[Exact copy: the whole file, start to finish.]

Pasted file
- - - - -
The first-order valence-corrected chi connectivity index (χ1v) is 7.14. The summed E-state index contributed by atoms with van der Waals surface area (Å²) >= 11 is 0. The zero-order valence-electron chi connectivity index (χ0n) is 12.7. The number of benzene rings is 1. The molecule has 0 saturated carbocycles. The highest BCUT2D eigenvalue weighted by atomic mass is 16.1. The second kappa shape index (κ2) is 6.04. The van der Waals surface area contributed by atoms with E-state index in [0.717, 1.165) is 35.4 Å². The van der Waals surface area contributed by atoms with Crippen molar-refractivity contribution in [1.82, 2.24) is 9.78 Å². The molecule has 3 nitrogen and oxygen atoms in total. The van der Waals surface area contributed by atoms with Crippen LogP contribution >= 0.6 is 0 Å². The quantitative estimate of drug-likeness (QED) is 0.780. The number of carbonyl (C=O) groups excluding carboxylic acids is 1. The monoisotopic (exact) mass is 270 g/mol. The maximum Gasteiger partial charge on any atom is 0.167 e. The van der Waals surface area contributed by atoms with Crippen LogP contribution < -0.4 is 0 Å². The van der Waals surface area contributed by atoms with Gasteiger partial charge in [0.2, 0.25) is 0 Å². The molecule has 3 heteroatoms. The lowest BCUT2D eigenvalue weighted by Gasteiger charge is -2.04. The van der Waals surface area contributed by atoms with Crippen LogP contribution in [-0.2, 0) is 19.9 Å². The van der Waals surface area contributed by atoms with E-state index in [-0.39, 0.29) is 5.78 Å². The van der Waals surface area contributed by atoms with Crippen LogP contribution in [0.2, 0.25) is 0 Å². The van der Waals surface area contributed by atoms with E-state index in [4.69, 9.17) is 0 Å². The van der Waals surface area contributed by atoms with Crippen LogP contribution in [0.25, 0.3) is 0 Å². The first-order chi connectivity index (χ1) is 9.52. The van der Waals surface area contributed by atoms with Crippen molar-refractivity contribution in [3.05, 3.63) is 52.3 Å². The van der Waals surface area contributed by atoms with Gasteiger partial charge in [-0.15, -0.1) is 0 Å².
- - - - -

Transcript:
The first-order valence-corrected chi connectivity index (χ1v) is 7.14. The summed E-state index contributed by atoms with van der Waals surface area (Å²) >= 11 is 0. The zero-order valence-electron chi connectivity index (χ0n) is 12.7. The number of benzene rings is 1. The molecule has 0 saturated carbocycles. The highest BCUT2D eigenvalue weighted by atomic mass is 16.1. The second kappa shape index (κ2) is 6.04. The van der Waals surface area contributed by atoms with E-state index in [0.717, 1.165) is 35.4 Å². The van der Waals surface area contributed by atoms with Crippen molar-refractivity contribution in [1.82, 2.24) is 9.78 Å². The molecule has 3 nitrogen and oxygen atoms in total. The van der Waals surface area contributed by atoms with Crippen LogP contribution >= 0.6 is 0 Å². The quantitative estimate of drug-likeness (QED) is 0.780. The number of carbonyl (C=O) groups excluding carboxylic acids is 1. The monoisotopic (exact) mass is 270 g/mol. The maximum Gasteiger partial charge on any atom is 0.167 e. The van der Waals surface area contributed by atoms with Crippen LogP contribution < -0.4 is 0 Å². The van der Waals surface area contributed by atoms with Gasteiger partial charge in [0.2, 0.25) is 0 Å². The molecule has 3 heteroatoms. The lowest BCUT2D eigenvalue weighted by Gasteiger charge is -2.04. The van der Waals surface area contributed by atoms with Crippen LogP contribution in [-0.2, 0) is 19.9 Å². The van der Waals surface area contributed by atoms with E-state index in [-0.39, 0.29) is 5.78 Å². The van der Waals surface area contributed by atoms with Crippen LogP contribution in [0.2, 0.25) is 0 Å². The van der Waals surface area contributed by atoms with E-state index in [4.69, 9.17) is 0 Å². The van der Waals surface area contributed by atoms with Crippen LogP contribution in [0.25, 0.3) is 0 Å². The first-order chi connectivity index (χ1) is 9.52. The van der Waals surface area contributed by atoms with Crippen molar-refractivity contribution in [3.05, 3.63) is 52.3 Å². The van der Waals surface area contributed by atoms with Gasteiger partial charge in [-0.15, -0.1) is 0 Å².